Cincinnati Bearcats football
|Cincinnati Bearcats football|
|Athletic director||Mike Bohn|
|Head coach||Tommy Tuberville
3rd year, 18–8 (.692)
|Home stadium||Nippert Stadium|
|Stadium capacity||35,097 (40,000+ in 2015)|
|Stadium surface||UBU Sports' Speed Series S5-M|
|Past conferences||Big East
Buckeye Athletic Association
Ohio Athletic Conference
|All-time record||592–568–50 (.510)|
|Postseason bowl record||8–8 (.500)|
Black and Red
|Fight song||"Cheer Cincinnati"|
|Marching band||University of Cincinnati Bearcat Bands|
The Cincinnati Bearcats football program represents the University of Cincinnati in college football. They compete at the NCAA Division I Football Bowl Subdivision level as members of the American Athletic Conference, and have played their home games in historic Nippert Stadium since 1924. As of December 7, 2014, the Bearcats have gone 75–28 since 2007, to go with five conference titles and two BCS Bowl berths, making them one of college football's fast-rising programs, with five conference championships since joining the Big East in 2005, which changed its name to the American Athletic Conference in 2013.
- 1 History
- 2 Top 10 FBS records, since 2007
- 3 Conference championships
- 4 Bowl games
- 5 Season-by-season results (1990–present)
- 6 Nippert Stadium
- 7 Rivalry games
- 8 Future non-conference opponents
- 9 Current NFL players
- 10 Notable former coaches for Cincinnati
- 11 Notes
- 12 References
- 13 External links
The Bearcat football program is one of the nation's oldest, having fielded a team as early as 1885. In 1888, Cincinnati played Miami University in the first intercollegiate football game held within the state of Ohio. That began a rivalry which today ranks as the eighth-oldest and 11th-longest running in NCAA Division I college football.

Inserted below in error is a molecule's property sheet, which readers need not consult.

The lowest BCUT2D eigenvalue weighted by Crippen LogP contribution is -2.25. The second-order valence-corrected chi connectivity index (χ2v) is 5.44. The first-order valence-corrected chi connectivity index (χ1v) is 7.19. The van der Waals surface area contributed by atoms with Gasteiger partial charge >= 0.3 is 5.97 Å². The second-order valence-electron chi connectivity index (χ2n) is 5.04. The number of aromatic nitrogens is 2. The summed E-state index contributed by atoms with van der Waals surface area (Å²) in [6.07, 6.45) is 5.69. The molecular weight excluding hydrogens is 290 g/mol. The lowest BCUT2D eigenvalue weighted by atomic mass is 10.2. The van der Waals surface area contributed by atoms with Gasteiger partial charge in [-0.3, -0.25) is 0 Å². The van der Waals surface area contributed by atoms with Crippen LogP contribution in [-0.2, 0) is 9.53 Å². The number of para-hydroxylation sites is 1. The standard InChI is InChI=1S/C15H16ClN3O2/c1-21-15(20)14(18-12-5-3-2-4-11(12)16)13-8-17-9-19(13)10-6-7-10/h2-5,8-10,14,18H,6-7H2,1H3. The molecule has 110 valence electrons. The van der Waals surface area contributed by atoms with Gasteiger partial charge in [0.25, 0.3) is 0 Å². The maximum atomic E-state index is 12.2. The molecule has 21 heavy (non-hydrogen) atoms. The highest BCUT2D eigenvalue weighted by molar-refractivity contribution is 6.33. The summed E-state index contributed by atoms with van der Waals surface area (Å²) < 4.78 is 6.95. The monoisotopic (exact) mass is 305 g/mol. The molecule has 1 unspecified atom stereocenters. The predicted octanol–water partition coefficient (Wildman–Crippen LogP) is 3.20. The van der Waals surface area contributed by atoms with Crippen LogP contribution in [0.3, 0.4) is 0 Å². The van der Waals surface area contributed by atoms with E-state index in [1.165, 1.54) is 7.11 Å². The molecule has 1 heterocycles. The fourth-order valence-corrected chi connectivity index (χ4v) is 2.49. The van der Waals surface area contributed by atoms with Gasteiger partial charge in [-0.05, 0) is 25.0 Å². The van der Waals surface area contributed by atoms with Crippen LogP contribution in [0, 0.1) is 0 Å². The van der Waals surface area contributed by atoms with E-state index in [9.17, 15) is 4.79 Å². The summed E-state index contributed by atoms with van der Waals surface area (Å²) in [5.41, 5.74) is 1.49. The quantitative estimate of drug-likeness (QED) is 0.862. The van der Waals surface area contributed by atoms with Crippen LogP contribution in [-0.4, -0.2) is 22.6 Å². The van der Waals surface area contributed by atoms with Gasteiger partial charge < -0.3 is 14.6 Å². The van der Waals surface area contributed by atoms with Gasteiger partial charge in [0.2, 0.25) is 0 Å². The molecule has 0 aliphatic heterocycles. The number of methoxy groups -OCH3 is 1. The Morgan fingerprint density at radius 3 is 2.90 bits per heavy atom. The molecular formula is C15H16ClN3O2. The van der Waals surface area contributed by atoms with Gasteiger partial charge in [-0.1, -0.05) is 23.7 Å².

Sid Gillman, a member of the College and National Football League hall of fame shrines, was the architect of one of the top eras of Cincinnati football history. He directed the Bearcats to three conference titles and a pair of bowl game appearances during his six seasons (1949–54) before leaving for the professional ranks. Cincinnati, with Gillman developing the passing offenses which would make him successful in the pro ranks, became known for its aerial attack in the early 1950s.
In 1968, the Bearcats were the nation’s top passing team. Quarterback Greg Cook was the NCAA’s total offense leader with receiver/kicker Jim O'Brien the national scoring champ. A year later, Cook earned Rookie of the Year honors as a Cincinnati Bengal. Two years later, O’Brien kicked the game-winning field goal for the Baltimore Colts in the Super Bowl.
Since its entry into the former Big East Conference in 2005, Cincinnati football has enjoyed a level of extended success unprecedented in program history. The Bearcats have compiled the 10th best cumulative record among all FBS programs dating back to the 2007 season. The program has also either won outright or shared five conference championships in the last seven years and reached a bowl game every year, with only one exception, since 2006.
With more than 90 players advancing into the professional ranks, 35 earning All-American honors, and 12 garnering Verizon Academic All-America recognition, Cincinnati football clearly has a history of accomplishments, both on and off the gridiron.